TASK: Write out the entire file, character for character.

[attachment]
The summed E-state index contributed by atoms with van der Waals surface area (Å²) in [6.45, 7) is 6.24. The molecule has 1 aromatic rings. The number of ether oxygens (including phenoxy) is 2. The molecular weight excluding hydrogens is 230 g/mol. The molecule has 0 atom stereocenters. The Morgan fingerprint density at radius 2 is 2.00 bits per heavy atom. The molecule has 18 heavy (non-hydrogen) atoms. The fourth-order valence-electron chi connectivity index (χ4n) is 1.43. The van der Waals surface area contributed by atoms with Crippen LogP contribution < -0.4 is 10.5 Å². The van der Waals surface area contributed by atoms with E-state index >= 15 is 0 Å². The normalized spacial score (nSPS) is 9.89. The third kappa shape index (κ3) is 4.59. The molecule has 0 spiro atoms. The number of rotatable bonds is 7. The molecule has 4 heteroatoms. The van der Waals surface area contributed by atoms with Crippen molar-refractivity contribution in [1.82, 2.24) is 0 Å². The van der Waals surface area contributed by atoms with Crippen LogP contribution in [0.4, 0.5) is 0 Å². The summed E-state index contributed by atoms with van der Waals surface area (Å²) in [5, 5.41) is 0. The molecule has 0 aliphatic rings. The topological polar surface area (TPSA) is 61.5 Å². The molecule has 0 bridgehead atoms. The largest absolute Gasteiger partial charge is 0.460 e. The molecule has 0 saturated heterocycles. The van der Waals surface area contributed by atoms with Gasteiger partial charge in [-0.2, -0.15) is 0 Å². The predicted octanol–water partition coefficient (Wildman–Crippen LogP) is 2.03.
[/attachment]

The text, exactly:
The summed E-state index contributed by atoms with van der Waals surface area (Å²) in [6.45, 7) is 6.24. The molecule has 1 aromatic rings. The number of ether oxygens (including phenoxy) is 2. The molecular weight excluding hydrogens is 230 g/mol. The molecule has 0 atom stereocenters. The Morgan fingerprint density at radius 2 is 2.00 bits per heavy atom. The molecule has 18 heavy (non-hydrogen) atoms. The fourth-order valence-electron chi connectivity index (χ4n) is 1.43. The van der Waals surface area contributed by atoms with Crippen LogP contribution < -0.4 is 10.5 Å². The van der Waals surface area contributed by atoms with E-state index >= 15 is 0 Å². The normalized spacial score (nSPS) is 9.89. The third kappa shape index (κ3) is 4.59. The molecule has 0 spiro atoms. The number of rotatable bonds is 7. The molecule has 4 heteroatoms. The van der Waals surface area contributed by atoms with Crippen molar-refractivity contribution in [1.82, 2.24) is 0 Å². The van der Waals surface area contributed by atoms with Crippen LogP contribution in [0.4, 0.5) is 0 Å². The summed E-state index contributed by atoms with van der Waals surface area (Å²) in [5, 5.41) is 0. The molecule has 0 aliphatic rings. The topological polar surface area (TPSA) is 61.5 Å². The molecule has 0 bridgehead atoms. The largest absolute Gasteiger partial charge is 0.460 e. The molecule has 0 saturated heterocycles. The van der Waals surface area contributed by atoms with Gasteiger partial charge in [-0.2, -0.15) is 0 Å². The predicted octanol–water partition coefficient (Wildman–Crippen LogP) is 2.03.